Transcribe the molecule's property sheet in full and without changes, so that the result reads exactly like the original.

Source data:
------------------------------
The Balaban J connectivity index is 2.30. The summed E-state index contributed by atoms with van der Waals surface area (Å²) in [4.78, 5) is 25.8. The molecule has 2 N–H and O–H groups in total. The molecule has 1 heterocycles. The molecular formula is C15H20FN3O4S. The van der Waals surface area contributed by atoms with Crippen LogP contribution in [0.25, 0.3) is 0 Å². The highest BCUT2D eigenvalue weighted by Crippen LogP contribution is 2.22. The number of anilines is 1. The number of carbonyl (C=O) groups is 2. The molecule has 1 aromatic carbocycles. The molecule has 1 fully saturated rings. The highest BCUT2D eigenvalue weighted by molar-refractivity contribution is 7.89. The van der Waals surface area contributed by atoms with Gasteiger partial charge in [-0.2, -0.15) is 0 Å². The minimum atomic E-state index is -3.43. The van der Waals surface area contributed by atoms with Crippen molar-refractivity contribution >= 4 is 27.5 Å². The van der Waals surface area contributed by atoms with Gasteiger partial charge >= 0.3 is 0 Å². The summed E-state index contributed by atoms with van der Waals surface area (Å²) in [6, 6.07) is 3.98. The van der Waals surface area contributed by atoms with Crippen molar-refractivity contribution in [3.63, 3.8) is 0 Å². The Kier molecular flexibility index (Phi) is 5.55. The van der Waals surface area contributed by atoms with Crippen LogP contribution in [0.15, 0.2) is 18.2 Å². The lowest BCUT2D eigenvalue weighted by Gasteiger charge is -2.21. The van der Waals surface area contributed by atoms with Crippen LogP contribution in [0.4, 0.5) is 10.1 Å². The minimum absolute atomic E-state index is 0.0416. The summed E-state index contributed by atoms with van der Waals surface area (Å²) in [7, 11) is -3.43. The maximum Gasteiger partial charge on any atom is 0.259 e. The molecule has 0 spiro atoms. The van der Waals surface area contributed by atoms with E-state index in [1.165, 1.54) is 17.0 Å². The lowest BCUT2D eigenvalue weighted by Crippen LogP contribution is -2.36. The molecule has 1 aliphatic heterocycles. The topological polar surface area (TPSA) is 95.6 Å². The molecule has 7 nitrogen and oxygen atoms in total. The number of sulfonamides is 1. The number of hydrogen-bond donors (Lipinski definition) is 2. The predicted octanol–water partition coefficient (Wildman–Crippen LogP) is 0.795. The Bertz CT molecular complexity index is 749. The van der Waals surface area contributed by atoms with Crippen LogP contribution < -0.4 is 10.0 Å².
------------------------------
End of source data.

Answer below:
The Balaban J connectivity index is 2.30. The summed E-state index contributed by atoms with van der Waals surface area (Å²) in [4.78, 5) is 25.8. The molecule has 2 N–H and O–H groups in total. The molecule has 1 heterocycles. The molecular formula is C15H20FN3O4S. The van der Waals surface area contributed by atoms with Crippen LogP contribution in [0.25, 0.3) is 0 Å². The highest BCUT2D eigenvalue weighted by Crippen LogP contribution is 2.22. The number of anilines is 1. The number of carbonyl (C=O) groups is 2. The molecule has 1 aromatic carbocycles. The molecule has 1 fully saturated rings. The highest BCUT2D eigenvalue weighted by molar-refractivity contribution is 7.89. The van der Waals surface area contributed by atoms with Gasteiger partial charge in [-0.2, -0.15) is 0 Å². The minimum atomic E-state index is -3.43. The van der Waals surface area contributed by atoms with Crippen molar-refractivity contribution >= 4 is 27.5 Å². The van der Waals surface area contributed by atoms with Gasteiger partial charge >= 0.3 is 0 Å². The summed E-state index contributed by atoms with van der Waals surface area (Å²) in [6, 6.07) is 3.98. The van der Waals surface area contributed by atoms with Crippen molar-refractivity contribution in [3.63, 3.8) is 0 Å². The Kier molecular flexibility index (Phi) is 5.55. The van der Waals surface area contributed by atoms with Crippen LogP contribution in [0.15, 0.2) is 18.2 Å². The lowest BCUT2D eigenvalue weighted by Gasteiger charge is -2.21. The van der Waals surface area contributed by atoms with Crippen LogP contribution in [0.4, 0.5) is 10.1 Å². The minimum absolute atomic E-state index is 0.0416. The summed E-state index contributed by atoms with van der Waals surface area (Å²) in [7, 11) is -3.43. The maximum Gasteiger partial charge on any atom is 0.259 e. The molecule has 0 spiro atoms. The van der Waals surface area contributed by atoms with E-state index in [1.165, 1.54) is 17.0 Å². The lowest BCUT2D eigenvalue weighted by Crippen LogP contribution is -2.36. The molecule has 1 aliphatic heterocycles. The topological polar surface area (TPSA) is 95.6 Å². The molecule has 7 nitrogen and oxygen atoms in total. The number of sulfonamides is 1. The number of hydrogen-bond donors (Lipinski definition) is 2. The predicted octanol–water partition coefficient (Wildman–Crippen LogP) is 0.795. The Bertz CT molecular complexity index is 749. The van der Waals surface area contributed by atoms with Crippen LogP contribution < -0.4 is 10.0 Å².